Sniffing out illegal tobacco

Oxfordshire County Council is launching a series of events to tackle sellers of illegal tobacco. Trading Standards Officers and sniffer dogs will take to the streets to ask for the public’s help and crack down on this criminal activity.

The council also aims to educate the public about how to spot illegal tobacco: what the dangers are, and how to report sales. The Illegal Tobacco Roadshow will start in Banbury and go around the county.

Meet sniffer dogs Scamp, Phoebe and Yoyo. They are all ex-rescue dogs and have found millions of pounds-worth of illegal cigarettes and hand-rolling tobacco in locations across the UK. The talented mutts are needed as stashes are often hidden behind fake walls or in unusual locations secured by electro-magnets and operated by remote control devices.

Illegal tobacco makes it easier for children to start smoking, as it is sold at cheap prices, and it also makes communities more attractive to criminals, who may have links to organised crime groups. Reports suggest that illegal tobacco is an important part of Organised Criminal Groups’ portfolios. Far from being a victimless crime, this illicit trade is connected to drug trafficking, money laundering, firearms and other crimes that threaten communities and endanger lives.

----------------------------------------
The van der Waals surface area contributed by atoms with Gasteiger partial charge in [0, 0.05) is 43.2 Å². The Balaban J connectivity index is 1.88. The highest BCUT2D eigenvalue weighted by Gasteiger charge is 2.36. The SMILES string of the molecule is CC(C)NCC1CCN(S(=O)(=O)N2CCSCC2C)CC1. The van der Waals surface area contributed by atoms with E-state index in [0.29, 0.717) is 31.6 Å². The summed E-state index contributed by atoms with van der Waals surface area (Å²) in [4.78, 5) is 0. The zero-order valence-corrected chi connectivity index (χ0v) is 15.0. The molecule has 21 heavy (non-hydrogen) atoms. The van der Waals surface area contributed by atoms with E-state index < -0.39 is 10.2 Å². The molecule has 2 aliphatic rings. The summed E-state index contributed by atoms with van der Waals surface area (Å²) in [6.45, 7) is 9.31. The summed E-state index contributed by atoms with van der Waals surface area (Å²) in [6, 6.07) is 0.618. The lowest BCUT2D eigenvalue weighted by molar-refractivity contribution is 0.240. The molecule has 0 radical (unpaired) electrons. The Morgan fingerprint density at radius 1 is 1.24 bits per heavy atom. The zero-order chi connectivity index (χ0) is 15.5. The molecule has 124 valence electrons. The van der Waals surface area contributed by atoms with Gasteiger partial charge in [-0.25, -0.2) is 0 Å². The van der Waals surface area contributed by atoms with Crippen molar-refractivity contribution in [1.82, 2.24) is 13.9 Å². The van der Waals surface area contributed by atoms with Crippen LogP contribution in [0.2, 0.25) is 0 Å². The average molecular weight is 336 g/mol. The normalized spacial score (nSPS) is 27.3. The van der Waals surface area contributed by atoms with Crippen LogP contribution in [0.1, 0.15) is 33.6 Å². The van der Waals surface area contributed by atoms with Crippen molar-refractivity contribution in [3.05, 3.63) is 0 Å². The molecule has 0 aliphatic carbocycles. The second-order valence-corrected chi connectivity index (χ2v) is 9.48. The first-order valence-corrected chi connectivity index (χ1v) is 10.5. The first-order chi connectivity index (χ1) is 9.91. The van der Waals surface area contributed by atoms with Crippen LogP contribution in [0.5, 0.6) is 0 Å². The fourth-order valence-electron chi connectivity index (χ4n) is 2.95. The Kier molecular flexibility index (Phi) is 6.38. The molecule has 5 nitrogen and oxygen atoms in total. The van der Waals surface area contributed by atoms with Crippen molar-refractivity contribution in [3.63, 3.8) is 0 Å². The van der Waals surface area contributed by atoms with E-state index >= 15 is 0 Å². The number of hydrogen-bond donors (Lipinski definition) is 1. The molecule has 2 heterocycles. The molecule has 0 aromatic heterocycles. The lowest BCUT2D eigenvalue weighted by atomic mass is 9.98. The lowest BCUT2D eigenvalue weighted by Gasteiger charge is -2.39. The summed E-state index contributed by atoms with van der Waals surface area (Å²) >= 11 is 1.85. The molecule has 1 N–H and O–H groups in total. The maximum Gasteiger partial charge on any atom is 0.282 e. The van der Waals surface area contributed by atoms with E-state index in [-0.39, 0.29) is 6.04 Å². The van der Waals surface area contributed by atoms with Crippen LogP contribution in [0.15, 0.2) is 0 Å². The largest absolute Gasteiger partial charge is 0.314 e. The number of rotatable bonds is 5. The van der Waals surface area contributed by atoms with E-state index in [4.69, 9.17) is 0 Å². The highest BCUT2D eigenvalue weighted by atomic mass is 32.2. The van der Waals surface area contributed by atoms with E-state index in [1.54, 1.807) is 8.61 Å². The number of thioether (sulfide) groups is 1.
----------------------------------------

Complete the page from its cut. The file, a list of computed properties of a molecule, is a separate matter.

Pocket money prices pose threat to children and communities

Judith Heathcoat, Deputy Leader of Oxfordshire County Council said: “All tobacco is harmful, but illegal tobacco poses an additional threat to our children and communities, because it is sold at pocket money prices by criminals who are not interested in asking for proof of age. There is a lot of work being done across the county to tackle illegal tobacco but we need the public support to help us. Please tell us about where illegal tobacco is being sold, either in person at our mobile illegal tobacco unit, go online or via our hotline. “

Jodi Kerman Operations Manager, Trading Standards at Oxfordshire County Council added: “This is one of our top priorities for action, not only because smoking remains one of the UK’s biggest causes of premature death but we also know that the availability of cheap, illegal tobacco helps recruit the next generation of smokers and undermines our initiatives to help adults quit smoking.”

In the South East, illegal tobacco had a street value of £37 million and equivalent retail value of approximately £76 million in 2010. We believe that this share has now increased substantially.

The sale of illegal tobacco is a criminal offence. Anyone wishing to report the selling of illegal tobacco can do so anonymously online to Trading Standards at www.stop-illegal-tobacco.co.uk or call the Illegal Tobacco Hotline on 0300 999 6 999. For more information check:


The first event will take place In Banbury: Monday 23rd October 10am to 3.30pm Outside Castle Quay Shopping Centre (between M&S and Debenhams)